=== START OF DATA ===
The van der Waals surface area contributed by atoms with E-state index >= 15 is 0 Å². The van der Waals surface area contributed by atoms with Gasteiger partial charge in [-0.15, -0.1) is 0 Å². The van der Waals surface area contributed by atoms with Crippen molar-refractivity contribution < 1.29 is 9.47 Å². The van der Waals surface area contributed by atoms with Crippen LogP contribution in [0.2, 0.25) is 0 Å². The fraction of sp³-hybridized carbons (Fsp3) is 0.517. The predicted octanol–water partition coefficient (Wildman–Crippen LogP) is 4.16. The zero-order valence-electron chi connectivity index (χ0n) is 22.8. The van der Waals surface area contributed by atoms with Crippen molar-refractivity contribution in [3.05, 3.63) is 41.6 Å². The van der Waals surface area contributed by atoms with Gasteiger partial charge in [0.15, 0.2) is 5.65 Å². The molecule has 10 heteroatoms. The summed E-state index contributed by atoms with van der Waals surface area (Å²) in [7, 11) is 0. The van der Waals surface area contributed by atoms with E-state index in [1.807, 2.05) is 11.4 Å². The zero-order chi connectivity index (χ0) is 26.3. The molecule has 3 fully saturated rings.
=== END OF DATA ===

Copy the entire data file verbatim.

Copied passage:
The van der Waals surface area contributed by atoms with E-state index >= 15 is 0 Å². The van der Waals surface area contributed by atoms with Gasteiger partial charge in [-0.15, -0.1) is 0 Å². The van der Waals surface area contributed by atoms with Crippen molar-refractivity contribution < 1.29 is 9.47 Å². The van der Waals surface area contributed by atoms with Crippen LogP contribution in [0.2, 0.25) is 0 Å². The fraction of sp³-hybridized carbons (Fsp3) is 0.517. The predicted octanol–water partition coefficient (Wildman–Crippen LogP) is 4.16. The zero-order valence-electron chi connectivity index (χ0n) is 22.8. The van der Waals surface area contributed by atoms with Crippen molar-refractivity contribution in [3.05, 3.63) is 41.6 Å². The van der Waals surface area contributed by atoms with Gasteiger partial charge in [0.15, 0.2) is 5.65 Å². The molecule has 10 heteroatoms. The summed E-state index contributed by atoms with van der Waals surface area (Å²) in [7, 11) is 0. The van der Waals surface area contributed by atoms with E-state index in [1.807, 2.05) is 11.4 Å². The zero-order chi connectivity index (χ0) is 26.3. The molecule has 3 fully saturated rings.